Operating profits/losses mean nothing in FFP
You can report massive operating losses and still be staisfying the FFP regulations. That’s because in computing the operating profits/losses, it is the international accounting principles that are considered whereas for FFP, UEFA have specifically defined what should come under revenue and expenses for determining if a club has break-even positive or negative. So, don’t worry so much about the operating losses as per the financial statements. That’s financial accounting for you. As far as FFP is concerned, we could be in break-even positive.
FFP is meant to protect the European clubs
The big expectation is that clubs don’t spend more than they earn. One might then wonder whether this will trigger innovative accounting and boosting of revenues to enhance spending ability. Well, UEFA would then successfully resolve one problem and introduce probably a bigger one. The primary issue that UEFA wants to tackle is the financial stability of the clubs. Controlling the spending is one, only one, of the various tools that can help stability. The bigger issue is around ownership and debts which can continue to exist even with the control on spendings. With so much focus on the revenue items and so less on the balance sheet items, you’ll start seeing mounting debts that have little impact on the profit and loss statements but risk the stability of the club.
FFP is all about UEFA
That’s right. This is a UEFA regulation. If a certain is unable to satisfy the FFP regulations, that would make them ineligible to participate only in UEFA competitions such as the Champions League and Europa League, and any other tournaments they might establish in future. UEFA needs these clubs as much as the clubs need UEFA. I’m wondering what would happen if the clubs that don’t meet the FFP requirements happen to be Chelsea, Man Utd, Barcelona and Real Madrid. The UEFA Champions League would lose its shine, wouldn’t it? It wouldn’t draw the same revenue or it wouldn’t generate as much pride as it would otherwise. So if you don’t want to play in the UEFA competitions, you can spend as much as you want and continue to play in the Premier Leauge. It’s just that you might have to live with Platini’s words.
I have a feeling that UEFA has crossed the limits by being a self-appointed guardian of the financial well-being of the football clubs. We have accounting principles, auditing firms, the financial regulators, the stock exchange and many such watchdogs to ensure that the investors interests are protected. I wonder why UEFA wants to step in their shoes. Take the hotel industry. The industry body would be concerned about how they fare in the current economic environment and help the members with support and guidelines but wouldn’t try to act as the central bank or the tax authority or the stock exchange because those authorities exist and they don’t need to duplicate. They can challenge them and question them as a representative of the members of the fraternity. But what UEFA has done is to pick up the stick and start dealing with matters themselves.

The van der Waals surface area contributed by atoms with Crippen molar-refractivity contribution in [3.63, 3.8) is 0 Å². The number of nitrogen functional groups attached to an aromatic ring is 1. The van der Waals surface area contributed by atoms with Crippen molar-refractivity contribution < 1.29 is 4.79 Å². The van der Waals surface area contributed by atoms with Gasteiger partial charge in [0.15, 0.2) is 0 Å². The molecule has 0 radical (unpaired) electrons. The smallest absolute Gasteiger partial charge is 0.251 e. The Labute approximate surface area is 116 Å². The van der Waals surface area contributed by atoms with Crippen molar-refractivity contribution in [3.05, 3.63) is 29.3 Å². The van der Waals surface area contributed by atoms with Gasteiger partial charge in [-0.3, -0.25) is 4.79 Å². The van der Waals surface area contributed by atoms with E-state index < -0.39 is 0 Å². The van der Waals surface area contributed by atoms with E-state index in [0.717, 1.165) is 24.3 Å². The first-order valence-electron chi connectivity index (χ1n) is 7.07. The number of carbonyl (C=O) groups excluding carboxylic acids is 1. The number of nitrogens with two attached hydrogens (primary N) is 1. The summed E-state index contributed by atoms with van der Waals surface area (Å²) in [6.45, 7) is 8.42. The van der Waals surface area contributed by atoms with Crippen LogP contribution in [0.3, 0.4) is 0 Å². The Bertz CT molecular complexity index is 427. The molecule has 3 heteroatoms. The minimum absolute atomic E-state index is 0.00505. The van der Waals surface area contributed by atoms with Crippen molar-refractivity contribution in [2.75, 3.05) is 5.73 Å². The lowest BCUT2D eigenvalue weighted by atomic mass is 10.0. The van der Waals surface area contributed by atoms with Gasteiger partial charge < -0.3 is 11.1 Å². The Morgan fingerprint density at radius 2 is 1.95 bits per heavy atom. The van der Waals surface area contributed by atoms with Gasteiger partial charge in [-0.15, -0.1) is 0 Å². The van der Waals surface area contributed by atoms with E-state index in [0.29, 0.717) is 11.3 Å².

Sticking with the hotel industry example, you don’t have fairplay rules in there. If you’ve got the money, you use it prudently and you grow. There’s no fair play anywhere in the world. The only thing is, you don’t have millions of fans who laugh and cry with the swinging fortunes of The Hilton or The Marriot. The fans/supporters angle is what makes this a unique proposition. But if that’s so important, I seem to think that this can be balanced through football terms rather than financial terms. I agree that fair play rules promote competition. But there are many ways to promote competition other than trying to address them through figures in red and green ink.
Love it or hate it – it’s here to stay, at least for a few years. Now we have a new thing to debate and confuse. This is like offside. You can forever debate and disagree on offside decisions and you can extend that to understanding the nitty gritties of the fair play regulations – and are we onside or offside!